Completed in 1890, Craigdarroch Castle is a National Historic Site.
“It’s a museum, it’s a place of entertainment, it’s just ‘Victoria’s castle'” says John Hughes, executive director of the Craigdarroch Castle Society. “It was commissioned by the patriarch, Robert Dunsmuir. He died before the castle was completed, so it was his wife Joan who moved in here with three unmarried daughters and two grandchildren. Joan lived here about 18 years.”
“[The Castle] has not-for-profit, charitable status. We have three hundred members, and aside from the City of Victoria’s permissive property tax grant, we are self-funded. Aside from the jobs that we create, I think we have 16 permanent people, and another ten or twelve casual staff working here, we spend about $250 thousand dollars a year on capital projects” says Hughes.
One of those capital projects was the Visitors Centre, which includes the Castle gift shop. It was completed two years ago.
“It was created so that we could actually empty the operational noise out of the castle,” says Hughes,
Hughes also stresses that Craigdarroch couldn’t function without its volunteers.
“We have 60 active volunteers, and they’re working four-hour shifts seven days a week, 362 days a year. They’re the ones that help us keep our staffing costs down, and contribute the money that we do bring in toward the restoration and maintenance of the building. We could not do it without them.”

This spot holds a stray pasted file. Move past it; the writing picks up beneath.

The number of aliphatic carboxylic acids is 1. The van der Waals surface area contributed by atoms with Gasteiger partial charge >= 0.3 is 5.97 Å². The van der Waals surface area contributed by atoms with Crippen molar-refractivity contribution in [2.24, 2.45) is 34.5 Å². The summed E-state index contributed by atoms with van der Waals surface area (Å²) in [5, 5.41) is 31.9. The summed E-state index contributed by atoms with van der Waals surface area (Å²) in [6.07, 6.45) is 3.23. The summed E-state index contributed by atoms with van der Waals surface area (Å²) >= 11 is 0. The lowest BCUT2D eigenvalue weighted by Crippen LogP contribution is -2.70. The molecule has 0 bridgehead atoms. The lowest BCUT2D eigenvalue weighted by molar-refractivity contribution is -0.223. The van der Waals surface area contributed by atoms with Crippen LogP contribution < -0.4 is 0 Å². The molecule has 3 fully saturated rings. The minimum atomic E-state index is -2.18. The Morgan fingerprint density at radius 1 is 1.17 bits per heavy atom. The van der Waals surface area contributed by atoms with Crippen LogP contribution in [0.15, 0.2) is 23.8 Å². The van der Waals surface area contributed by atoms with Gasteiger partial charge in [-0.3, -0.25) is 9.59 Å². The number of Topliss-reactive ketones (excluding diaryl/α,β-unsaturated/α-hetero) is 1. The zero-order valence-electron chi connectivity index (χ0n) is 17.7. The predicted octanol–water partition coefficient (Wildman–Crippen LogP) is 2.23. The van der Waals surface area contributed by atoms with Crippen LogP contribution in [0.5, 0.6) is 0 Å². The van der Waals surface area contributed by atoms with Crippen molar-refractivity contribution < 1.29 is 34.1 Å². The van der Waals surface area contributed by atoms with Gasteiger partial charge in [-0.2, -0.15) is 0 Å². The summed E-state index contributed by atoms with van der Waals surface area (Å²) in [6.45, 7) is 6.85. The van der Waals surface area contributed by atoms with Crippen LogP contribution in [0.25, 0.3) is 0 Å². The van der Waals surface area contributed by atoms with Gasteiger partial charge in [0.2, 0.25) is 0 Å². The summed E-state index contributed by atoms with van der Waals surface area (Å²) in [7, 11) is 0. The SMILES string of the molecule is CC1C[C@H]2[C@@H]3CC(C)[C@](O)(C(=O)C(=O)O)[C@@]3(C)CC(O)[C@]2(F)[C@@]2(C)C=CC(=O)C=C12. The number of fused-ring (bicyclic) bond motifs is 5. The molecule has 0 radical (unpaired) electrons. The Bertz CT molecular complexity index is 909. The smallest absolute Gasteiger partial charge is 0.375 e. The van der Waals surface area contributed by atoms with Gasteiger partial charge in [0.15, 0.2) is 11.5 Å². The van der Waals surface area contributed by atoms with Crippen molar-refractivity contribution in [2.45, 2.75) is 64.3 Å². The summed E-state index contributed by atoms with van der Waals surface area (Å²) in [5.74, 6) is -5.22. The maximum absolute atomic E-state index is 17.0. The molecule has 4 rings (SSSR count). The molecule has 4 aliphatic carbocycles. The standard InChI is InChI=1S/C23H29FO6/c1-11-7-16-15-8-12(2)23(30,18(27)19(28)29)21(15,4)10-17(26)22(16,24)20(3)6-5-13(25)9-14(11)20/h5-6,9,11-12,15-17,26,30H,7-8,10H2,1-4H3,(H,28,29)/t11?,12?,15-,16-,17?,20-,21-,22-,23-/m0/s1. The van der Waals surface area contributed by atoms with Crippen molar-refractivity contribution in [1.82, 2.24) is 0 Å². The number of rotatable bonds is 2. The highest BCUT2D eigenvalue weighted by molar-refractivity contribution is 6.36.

Kathy Harris has been volunteering at the Castle for nine years. “I love the Dunsmuir story, and I love the history of Victoria. I still find it really interesting, and I also volunteer at the Royal BC Museum.”
“It’s lots of fun, I love it!” says Hilary Allan, who began volunteering at the Castle nearly two years ago. “I love talking, and there’s just so many people you get to talk to every week, and they’re from all different parts of the world. And every week I learn something different about every room.”
Rooms that have now been fully decorated for the holiday season.
“We start in October with this decorating,” says Hughes, “and as of December 1st it’s ready to go. The house on its own is beautiful, and people love the quality of the restoration work, and the storytelling that we do here, and then Christmas itself just adds a little bit more with the music in the background and the extra decorations.”